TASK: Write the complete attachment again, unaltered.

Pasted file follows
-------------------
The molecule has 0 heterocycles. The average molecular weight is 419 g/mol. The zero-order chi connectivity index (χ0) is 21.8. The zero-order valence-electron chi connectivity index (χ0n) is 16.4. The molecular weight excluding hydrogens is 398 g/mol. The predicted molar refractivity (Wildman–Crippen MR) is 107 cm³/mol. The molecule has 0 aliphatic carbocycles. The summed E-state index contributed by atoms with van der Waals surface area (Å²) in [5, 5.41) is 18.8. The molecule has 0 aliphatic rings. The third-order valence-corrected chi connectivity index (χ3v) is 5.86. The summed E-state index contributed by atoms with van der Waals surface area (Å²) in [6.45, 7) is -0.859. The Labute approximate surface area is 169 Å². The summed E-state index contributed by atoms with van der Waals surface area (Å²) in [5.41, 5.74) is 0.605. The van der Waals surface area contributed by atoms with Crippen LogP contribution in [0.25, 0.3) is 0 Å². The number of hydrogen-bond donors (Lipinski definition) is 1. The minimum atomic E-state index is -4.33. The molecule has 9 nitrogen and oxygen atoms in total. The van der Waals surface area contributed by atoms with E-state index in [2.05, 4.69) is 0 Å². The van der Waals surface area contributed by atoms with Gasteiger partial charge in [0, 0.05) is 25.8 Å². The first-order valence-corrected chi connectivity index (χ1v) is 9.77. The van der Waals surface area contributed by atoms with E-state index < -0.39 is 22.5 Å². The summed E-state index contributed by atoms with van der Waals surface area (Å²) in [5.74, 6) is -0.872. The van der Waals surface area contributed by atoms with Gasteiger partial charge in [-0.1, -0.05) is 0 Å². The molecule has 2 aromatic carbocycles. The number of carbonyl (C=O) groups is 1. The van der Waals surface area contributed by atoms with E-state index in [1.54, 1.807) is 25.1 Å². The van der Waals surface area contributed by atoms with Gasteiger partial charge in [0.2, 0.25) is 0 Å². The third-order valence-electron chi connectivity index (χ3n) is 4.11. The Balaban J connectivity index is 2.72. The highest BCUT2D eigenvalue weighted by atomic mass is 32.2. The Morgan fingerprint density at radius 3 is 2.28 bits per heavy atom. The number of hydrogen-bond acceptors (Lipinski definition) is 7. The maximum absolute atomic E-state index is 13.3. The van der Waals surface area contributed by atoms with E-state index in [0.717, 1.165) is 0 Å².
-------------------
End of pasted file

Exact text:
The molecule has 0 heterocycles. The average molecular weight is 419 g/mol. The zero-order chi connectivity index (χ0) is 21.8. The zero-order valence-electron chi connectivity index (χ0n) is 16.4. The molecular weight excluding hydrogens is 398 g/mol. The predicted molar refractivity (Wildman–Crippen MR) is 107 cm³/mol. The molecule has 0 aliphatic carbocycles. The summed E-state index contributed by atoms with van der Waals surface area (Å²) in [5, 5.41) is 18.8. The molecule has 0 aliphatic rings. The third-order valence-corrected chi connectivity index (χ3v) is 5.86. The summed E-state index contributed by atoms with van der Waals surface area (Å²) in [6.45, 7) is -0.859. The Labute approximate surface area is 169 Å². The summed E-state index contributed by atoms with van der Waals surface area (Å²) in [5.41, 5.74) is 0.605. The van der Waals surface area contributed by atoms with Crippen LogP contribution in [0.25, 0.3) is 0 Å². The number of hydrogen-bond donors (Lipinski definition) is 1. The minimum atomic E-state index is -4.33. The molecule has 9 nitrogen and oxygen atoms in total. The van der Waals surface area contributed by atoms with E-state index in [2.05, 4.69) is 0 Å². The van der Waals surface area contributed by atoms with Gasteiger partial charge in [0, 0.05) is 25.8 Å². The first-order valence-corrected chi connectivity index (χ1v) is 9.77. The van der Waals surface area contributed by atoms with E-state index < -0.39 is 22.5 Å². The summed E-state index contributed by atoms with van der Waals surface area (Å²) in [5.74, 6) is -0.872. The van der Waals surface area contributed by atoms with Gasteiger partial charge in [-0.1, -0.05) is 0 Å². The molecule has 2 aromatic carbocycles. The number of carbonyl (C=O) groups is 1. The van der Waals surface area contributed by atoms with E-state index in [1.54, 1.807) is 25.1 Å². The van der Waals surface area contributed by atoms with Gasteiger partial charge in [0.2, 0.25) is 0 Å². The third-order valence-electron chi connectivity index (χ3n) is 4.11. The Balaban J connectivity index is 2.72. The highest BCUT2D eigenvalue weighted by atomic mass is 32.2. The Morgan fingerprint density at radius 3 is 2.28 bits per heavy atom. The number of hydrogen-bond acceptors (Lipinski definition) is 7. The maximum absolute atomic E-state index is 13.3. The van der Waals surface area contributed by atoms with E-state index in [0.717, 1.165) is 0 Å².